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Sandra L(ee) Markle (1946-) - Sidelights

review inside science books

Sandra L. Markle, who once worked as a science teacher, now devotes much of her time creating science books for children. With books on animals, science experiments, computers, exploration, geology, and other specific topics to her credit, she has also become a sought-after science education consultant. "Few writers have quite the handle Markle does on how kids think about science," wrote a Kirkus Reviews critic in a review of Icky Squishy Science.

Critics have identified more than one reason for Markle's success as a science writer for children. First, Markle carefully pairs science with fiction. The Programmer's Guide to the Galaxy, which frames instruction about computer BASIC programming within an adventure story, was lauded by R. Scott Grabinger in Voice of Youth Advocates as "fun," "instructional," and an "excellent book for beginning and intermediate BASIC programmers." Second, Markle writes about science in a lucid, straightforward manner. Reviewing Digging Deeper: Investigations into Rocks, Shocks, Quakes, and Other Earthy Matters, which educates children about geography while showing them how to construct volcanoes and conduct other projects, Beth Ames Herbert commented in Booklist: "Markle's lighthanded touch makes even technical jargon unintimidating." A Rainy Day explains such question-prompting things as how a cloud forms and why umbrellas are shaped the way they are. Janice Del Negro remarked in Booklist that A Rainy Day uses "a picture book format with strong visual narrative." Finally, in books like Icky Squishy Science and Creepy, Spooky Science, Markle encourages children to learn about science as they do something they love: get their hands dirty.

Markle's love of science is infectious, a fact that also makes her books so effective. She once told SATA, "I can't believe the opportunities writing provides me! . . . I was able to travel to the South Pole—something I'd always dreamed of doing—and was transported by helicopter to spend a few hours as the only human in the midst of a penguin rookery. I've also spent a few days behind the scenes with the Ringling Brothers Barnum & Bailey Circus, been up in the Good Year Blimp, and lots more. Each new project brings new adventures. I always think of myself as the eyes and ears and fingers of all the young readers that will eventually be sharing my experiences through my books and magazine articles."

Many of Markle's books are published in series or thematically related groups. The "Outside and inside" books provide children with a scientific understanding of some of their favorite plants and creatures. Outside and inside Sharks, for example, explains how a shark's body works to make it a good hunter. Outside and inside Snakes, which, according to Karey Wehner in School Library Journal, is a "remarkably perceptive introduction to the ever-fascinating slitherer," discusses the anatomy, bodily functions, habits, and life cycle of the snake. "Succinctly written," Wehner explained in School Library Journal, Outside and inside Spiders "offers more detail on body functions than is currently available in other books." Booklist critic Chris Sherman With revealing photographs and informative text, Sandra L. Markle teaches young readers about the life cycle of the Adelie penguins of the Antarctic. (From Growing Up Wild: Penguins.) described Outside and inside Birds as an "introduction to avian anatomy" that "will fascinate browsers," while a Kirkus Reviews critic asserted that young readers will "be captivated by her clear and detailed discussion" of everything rodent in Outside and inside Rats and Mice. Citing Outside and inside Kangaroos for particular praise, an Appraisal contributor noted that this book, like others in the series, "is full of intriguing science details and questions which encourage the reader to predict the reasons for adaptations and habits."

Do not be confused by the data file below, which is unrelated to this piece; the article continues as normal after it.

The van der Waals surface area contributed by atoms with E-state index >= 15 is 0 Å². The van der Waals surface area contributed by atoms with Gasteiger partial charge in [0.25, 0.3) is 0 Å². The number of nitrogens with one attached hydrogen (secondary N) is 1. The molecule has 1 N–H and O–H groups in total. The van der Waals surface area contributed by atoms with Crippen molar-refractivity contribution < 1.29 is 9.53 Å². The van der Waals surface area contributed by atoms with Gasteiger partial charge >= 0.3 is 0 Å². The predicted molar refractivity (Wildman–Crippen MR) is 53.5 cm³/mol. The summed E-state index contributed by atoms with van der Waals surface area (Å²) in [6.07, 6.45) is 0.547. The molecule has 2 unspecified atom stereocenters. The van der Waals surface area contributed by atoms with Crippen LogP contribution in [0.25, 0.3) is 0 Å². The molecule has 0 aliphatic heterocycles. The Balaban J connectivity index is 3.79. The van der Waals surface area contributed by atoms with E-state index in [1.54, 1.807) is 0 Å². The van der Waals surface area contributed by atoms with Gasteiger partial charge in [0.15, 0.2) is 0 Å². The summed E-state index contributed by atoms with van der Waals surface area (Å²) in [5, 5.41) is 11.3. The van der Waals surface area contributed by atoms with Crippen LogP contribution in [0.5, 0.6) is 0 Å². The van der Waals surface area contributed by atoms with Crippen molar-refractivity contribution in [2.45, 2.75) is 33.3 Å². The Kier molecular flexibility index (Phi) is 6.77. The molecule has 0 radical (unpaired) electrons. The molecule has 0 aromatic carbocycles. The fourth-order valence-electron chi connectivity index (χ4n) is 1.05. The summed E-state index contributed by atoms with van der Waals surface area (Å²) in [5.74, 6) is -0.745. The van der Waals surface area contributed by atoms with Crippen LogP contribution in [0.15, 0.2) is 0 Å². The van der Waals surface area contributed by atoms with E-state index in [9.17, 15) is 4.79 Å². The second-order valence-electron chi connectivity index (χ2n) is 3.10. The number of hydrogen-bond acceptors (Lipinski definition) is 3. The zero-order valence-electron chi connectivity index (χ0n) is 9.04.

One of the "Outside and inside" books takes a look at a familiar creature: the healthy human child. Outside and inside You includes questions, suggestions, answers, and comparisons illustrated with close-up photos, X-rays, and computer-generated images that provide young readers with the opportunity to understand their bodies, right down to the skin, muscles, bones, and major organs. Stephanie Zvirin of Booklist described Markle's text as "accessible," commenting that the author's "clear explanations are rooted in children's everyday experience." The "Outside and inside" books, with color photos, also include glossaries, indexes, and pronunciation guides.

Another group of books by Markle that focuses on animals is the "Growing up Wild" series, which started with 2000's Growing up Wild: Bears. In this series designed for readers in grades two to four, full-color photographs accompany a clearly written text that describes the life of several species. In Growing up Wild: Bears, readers meet a day-old black bear cub, two young polar bears, and young grizzlies fishing for salmon. The volume on wolves describes the challenges a young wolf must overcome to reach its first birthday and also explains life in a wolf pack, where play and sleep are balanced with hunting and learning to identify predators. Markle presents Growing up Wild: Wolves through the eyes of the young animals, "an appealing angle that makes use of the experiences of young readers," according to a Horn Book contributor. Praising the same volume in Kirkus Reviews, a critic noted that Markle's selection of facts is "perfectly designed to interest young readers," going on to remark that the author adds "intimate details" aimed to "astonish and intrigue" young imaginations.